A beneficiary walked into a bar …

Goofy JZ

Laughter isn’t something that usually springs to mind in relation to welfare. Welfare is a lot of things but funny isn’t one of them. That’s why as I re-listened to the recordings of the focus groups I ran for my Phd research I was really struck by the laughter that ran throughout them.

The problem with writing about laughter is you think that it’s going to be a lot funnier than it actually is. Spoiler alert: this post probably won’t make you laugh, although in places it’s a little more uplifting than usual. Instead of focusing on the painful stories of welfare recipient’s experiences with the welfare system, I’ve been thinking about the way that laughter introduces an air of light-heartedness into stories, and can offer a change of perspective in relation to these experiences.

A very common interpretation of humorous laughter is that it serves as a way of coping in difficult situations. We’re encouraged to “laugh off” our problems. Oscar Wilde’s last words, for example, were reportedly “either that wallpaper goes or I do”. Laughter it seems is a perfectly acceptable means of managing unpleasant circumstances – particularly as in Wilde’s case when there is no other alternative.

There was a lot of this “gallows humour” in the focus groups I ran. But as I analysed it, I realised that coping wasn’t the only purpose that it served. As the women laughed, the laughter seemed to work as a form of “affective solidarity” drawing them closer together:

Veronique: …the [caseworker] was asking about the fathers of my children and I said, ‘Oh there’s three different fathers’, and the look on her face, her mouth dropped wide open and I said, ‘They have the same parents, though.’ [Laughter] She looked at me again and I said, ‘All three children come from donors, I was in a same-sex relationship,’ and she was just like, ‘Oh, oh’ [Laughter].

In this example from my research, Veronique appears to deliberately challenge the stereotypical label of the promiscuous mother on a benefit having children to different men by not immediately disclosing that her three children were born to donor fathers while she was in a stable long term relationship. The way that she did this, and her account of the caseworker’s reaction, provoked a lot of laughter in the group.

This laughter functioned very effectively to distance the women from the object of their laughter (the Work and Income caseworker). Because there is an object to laughter it can work to create boundaries between that object and those who find the joke amusing. Laughter becomes a form of othering, fostering an in-group and an out-group. The laughter of the others in the group clearly signalled their resistance to the “other” – the Work and Income caseworker in the story – and in the process moved the focus group participants closer together.

The joking that occurred in the focus groups – away from Work and Income and its environment, practices and caseworkers – also seemed to offer the women who took part a way of reconsidering the practices they encountered there.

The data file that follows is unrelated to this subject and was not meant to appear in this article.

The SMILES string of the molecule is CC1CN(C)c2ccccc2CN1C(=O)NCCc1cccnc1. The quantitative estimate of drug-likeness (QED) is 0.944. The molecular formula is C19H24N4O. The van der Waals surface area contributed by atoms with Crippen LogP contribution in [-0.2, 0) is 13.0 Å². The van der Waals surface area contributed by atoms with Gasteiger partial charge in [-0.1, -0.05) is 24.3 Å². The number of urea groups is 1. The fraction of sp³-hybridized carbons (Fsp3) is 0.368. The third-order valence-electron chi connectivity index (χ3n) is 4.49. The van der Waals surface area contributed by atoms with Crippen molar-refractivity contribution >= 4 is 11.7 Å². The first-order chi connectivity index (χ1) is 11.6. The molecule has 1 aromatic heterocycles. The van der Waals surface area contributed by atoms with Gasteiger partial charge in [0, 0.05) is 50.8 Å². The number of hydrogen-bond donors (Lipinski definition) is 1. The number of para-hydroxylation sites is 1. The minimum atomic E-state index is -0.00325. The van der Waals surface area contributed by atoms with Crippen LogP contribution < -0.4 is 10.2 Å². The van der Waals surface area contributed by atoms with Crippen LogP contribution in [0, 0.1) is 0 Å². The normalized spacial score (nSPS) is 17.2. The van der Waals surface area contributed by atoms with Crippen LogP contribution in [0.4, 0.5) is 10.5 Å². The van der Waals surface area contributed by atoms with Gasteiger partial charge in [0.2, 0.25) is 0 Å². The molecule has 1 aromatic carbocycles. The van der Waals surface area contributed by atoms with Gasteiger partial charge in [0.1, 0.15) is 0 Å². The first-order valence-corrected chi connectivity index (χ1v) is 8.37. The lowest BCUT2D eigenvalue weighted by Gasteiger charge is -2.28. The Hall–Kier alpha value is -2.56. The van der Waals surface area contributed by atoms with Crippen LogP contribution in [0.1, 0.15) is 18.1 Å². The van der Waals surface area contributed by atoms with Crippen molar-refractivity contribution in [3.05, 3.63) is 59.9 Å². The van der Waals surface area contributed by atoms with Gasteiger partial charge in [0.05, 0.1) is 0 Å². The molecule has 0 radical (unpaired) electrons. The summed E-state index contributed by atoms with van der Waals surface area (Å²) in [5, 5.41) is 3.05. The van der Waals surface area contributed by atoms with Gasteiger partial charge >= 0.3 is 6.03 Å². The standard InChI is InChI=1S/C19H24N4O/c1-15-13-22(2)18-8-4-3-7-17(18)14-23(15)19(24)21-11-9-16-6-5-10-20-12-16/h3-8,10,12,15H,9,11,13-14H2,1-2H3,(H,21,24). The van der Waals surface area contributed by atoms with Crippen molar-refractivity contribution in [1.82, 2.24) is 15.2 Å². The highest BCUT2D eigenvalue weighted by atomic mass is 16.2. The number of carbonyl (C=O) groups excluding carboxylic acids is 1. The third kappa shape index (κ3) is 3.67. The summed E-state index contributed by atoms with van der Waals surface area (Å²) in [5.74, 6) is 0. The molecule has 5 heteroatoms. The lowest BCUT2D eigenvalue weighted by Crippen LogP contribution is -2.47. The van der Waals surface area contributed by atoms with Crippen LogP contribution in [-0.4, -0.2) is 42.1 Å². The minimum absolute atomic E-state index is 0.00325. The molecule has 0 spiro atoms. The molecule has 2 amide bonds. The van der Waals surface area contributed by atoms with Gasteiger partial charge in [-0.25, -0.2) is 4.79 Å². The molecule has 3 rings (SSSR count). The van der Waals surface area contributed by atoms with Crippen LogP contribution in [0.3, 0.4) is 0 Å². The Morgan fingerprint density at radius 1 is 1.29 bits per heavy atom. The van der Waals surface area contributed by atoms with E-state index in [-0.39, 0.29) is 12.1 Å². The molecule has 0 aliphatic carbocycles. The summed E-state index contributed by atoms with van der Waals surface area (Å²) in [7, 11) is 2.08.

Ana: There was a question on the online application. It said: “Why did you break up? Why are you no longer with this person?” The next question was: “How do you feel about it?” So, it was “how do I feel about it?” I thought, “I don’t know why its relevant and how they’re gonna take my answer”. So I just put “the normal range of expected emotional responses”. [Laughter] “How do you think I feel you stupid fuck?” [Laughter].

In this account Ana described encountering a question in an online application that she felt to be overly intrusive. The fact that she answered an intrusive question without giving away any personal information made the other women in her focus group laugh. The laughter then appeared to encourage Ana to role play a response she would like to have made. “How do you think I feel you stupid fuck?

Ana may have had little influence over the processes at Work and Income, but she could reconstruct responses to these that served to ridicule them. This is what Graefer (2014, p.112) refers to as the “transformative power of laughter”: in this case a way of re-imagining the authority of an institution over one’s life. Laughter appeared to change the way the women felt about Work and Income. They began to view events from a different perspective: situations, welfare practices, caseworkers began to appear ridiculous, and this made them laugh even more.

I can imagine that it is hard to find a reason to laugh when faced with humiliation and poverty, but in the humorous reframing of stories the women in my research seemed to gain some small measure of influence in them. No-one ever spoke about laughing at Work and Income. That is apparently a very joyless place. But laughing about their experiences after the fact appeared to offer the women a short respite from the predictability of their encounters with the welfare system, and a new way of feeling about these.


Ahmed, S. (2014). The cultural politics of emotion. New York: Routledge.

Graefer A (2014) ‘Charlotte makes me lafe (sic) sooo much’: Online laughter, affect and femininity in Geordie Shore. Journal of European Popular Culture, 5(2):105-120.

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